• Running, swimming, cycling, skiing most often implicated
    • Intensity builds as exercise continues
    • Etiology: ? Cerebrovascular dilation
  • Tends to be bilateral and pulsating
  • Often with migrainous symptoms
  • Last 5 min to 2 days
  • Not due to underlying disorder
primary exertional headache35
Primary exertional headache
  • Comorbidity with migraine common
    • 40-50%
primary exertional headache workup
Primary exertional headache:Workup
  • Perform CT or MR imaging to r/o secondary causes (10-43%)
    • SAH most common
primary exertional headache treatment and prevention
Primary exertional headache:Treatment and prevention
  • Acute Treatment
    • NSAID
    • Triptans if migrainous
  • Consider prophylactic meds if recurrent
    • Beta-blockers
    • Indomethacin 50-150 mg/day
cervicogenic eh weight lifter s headache
Cervicogenic EH“Weight Lifter’s Headache”
  • A variant of benign exertional HA
  • Referred pain from structures in neck
  • Begins abruptly during or immediately following activities involving straining
  • Tension HA-like quality
  • Usually posterior, radiates anteriorly
  • Lasts seconds to minutes
    • May be followed by diffuse, dull HA for hours
cervicogenic eh treatment
Cervicogenic EH:Treatment
  • Ice
  • Analgesics
  • Massage
  • Physical therapy modalities
  • Manipulation
altitude headache
Altitude Headache
  • Occurs at altitude >2500 meters in those not acclimatized
  • Component of Acute Mountain Sickness
    • Severe -- High Altitude Cerebral Edema
  • Throbbing, generalized
altitude headache treatment
Altitude Headache:Treatment
  • Prevention:
    • Best: acclimatization, gradual climb
    • Acetazolamide (prevents AMS)
    • ASA 320 mg daily x3d works (Headache 2001)
    • Sumatriptan works (Ann Neurol 2007)
  • Treatment
    • Descent
    • Time for acclimatization
    • NSAIDs
diver s headache
Diver’s headache
  • Multi-factorial
    • Hypercapnia
    • Cold stimuli
    • Decompression sickness (bad)
    • Excessive gripping of mouthpiece
    • Sinus barotrauma
    • Tight goggles, helmet
    • Mask squeeze
    • Getting hit on head by pipe
post traumatic headache types
Post-traumatic Headache types
  • Intracranial bleed
  • Chronic muscle contraction
  • Tension-vascular
  • Migraine (“footballer’s”)
  • Dysautonomic cephalgia
  • Post-concussion syndrome HA
  • Local nerve entrapment
post traumatic headache chronic muscle contraction
Post-traumatic Headache:Chronic muscle contraction
  • May be component of Postconcussion Syndrome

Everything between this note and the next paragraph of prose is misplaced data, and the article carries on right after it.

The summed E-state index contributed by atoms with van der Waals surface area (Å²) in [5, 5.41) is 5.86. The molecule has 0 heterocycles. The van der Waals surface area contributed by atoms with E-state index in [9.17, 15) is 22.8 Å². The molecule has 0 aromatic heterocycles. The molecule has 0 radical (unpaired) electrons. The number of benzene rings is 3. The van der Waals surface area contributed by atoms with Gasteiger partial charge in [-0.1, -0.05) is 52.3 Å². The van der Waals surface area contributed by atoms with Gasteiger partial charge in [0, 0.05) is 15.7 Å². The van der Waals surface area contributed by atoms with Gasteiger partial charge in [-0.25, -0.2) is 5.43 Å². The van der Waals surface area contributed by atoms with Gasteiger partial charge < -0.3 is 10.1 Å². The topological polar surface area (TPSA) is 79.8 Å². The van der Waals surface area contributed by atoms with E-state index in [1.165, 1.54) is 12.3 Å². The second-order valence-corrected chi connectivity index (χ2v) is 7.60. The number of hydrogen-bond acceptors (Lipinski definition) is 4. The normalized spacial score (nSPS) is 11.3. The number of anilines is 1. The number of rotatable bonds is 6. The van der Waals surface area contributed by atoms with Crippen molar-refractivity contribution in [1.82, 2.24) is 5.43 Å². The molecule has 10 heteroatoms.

• Treat as tension HA
post traumatic headache footballer s migraine
Post-traumatic Headache:“Footballer’s migraine”
  • Caused by heading ball
  • Seen in boxers and wrestlers after head impact
  • Symptoms same as a migraine HA
  • Abortive tx same as regular migraine
  • Prophylactic meds not very successful
post traumatic headache dysautonomic cephalgia
Post-traumatic Headache: Dysautonomic Cephalgia
  • Cause: damage to cervical sympathetic fibers in the neck at the time of head injury
  • Occurs up to months after injury
  • Severe, unilateral, fronto-temporal
  • Ipsilateral pupil dilation, sweating, vision changes
  • Treatment: beta-blockers
posttraumatic headache post concussion syndrome
Posttraumatic Headache:Post-Concussion Syndrome
  • HA as part of symptom complex:
    • Dizziness, tinnitus, diplopia, blurred vision, irritability, anxiety, depression, fatigue, sleep disturbance, poor appetite, poor memory, impaired concentration, slowed reactions
  • HA is probably tension type
  • Treat as with chronic tension HA
  • Goes away with time (up to months)
exacerbation of pre existing headache syndromes
Exacerbation of pre-existing headache syndromes
  • Migraines, tension HA, mixed, cluster
  • Treat as usual
review
Review
  • Exertional HA has a significant incidence of underlying pathology
    • 10-43% with pathology
    • Thorough w/u at onset
  • First objective is to rule out ominous etiologies
    • Subarachnoid hemorrhage, cerebral aneurysm, Arnold-Chiari malformation, neoplasm, CNS infection
  • Remember HA “red flags”
headache red flags54
Headache “Red Flags”
  • Abrupt, severe onset (“thunderclap” onset)
  • Loss of consciousness/confusion
  • Stiff neck, meningeal signs
  • Change in previously existing HA character
  • Onset of HA after age 50
  • HA associated with head/neck trauma
  • Neurologic deficits or papilledema
  • Nocturnal onset/awakening
  • Increasingly severe over several days
headache red flags cont55
Headache “Red Flags” (cont.)
  • HA increases in severity with lying down
  • HA is constant and progressive
  • HA occurs exclusively in one region
  • History of cancer or HIV infection
  • Seizures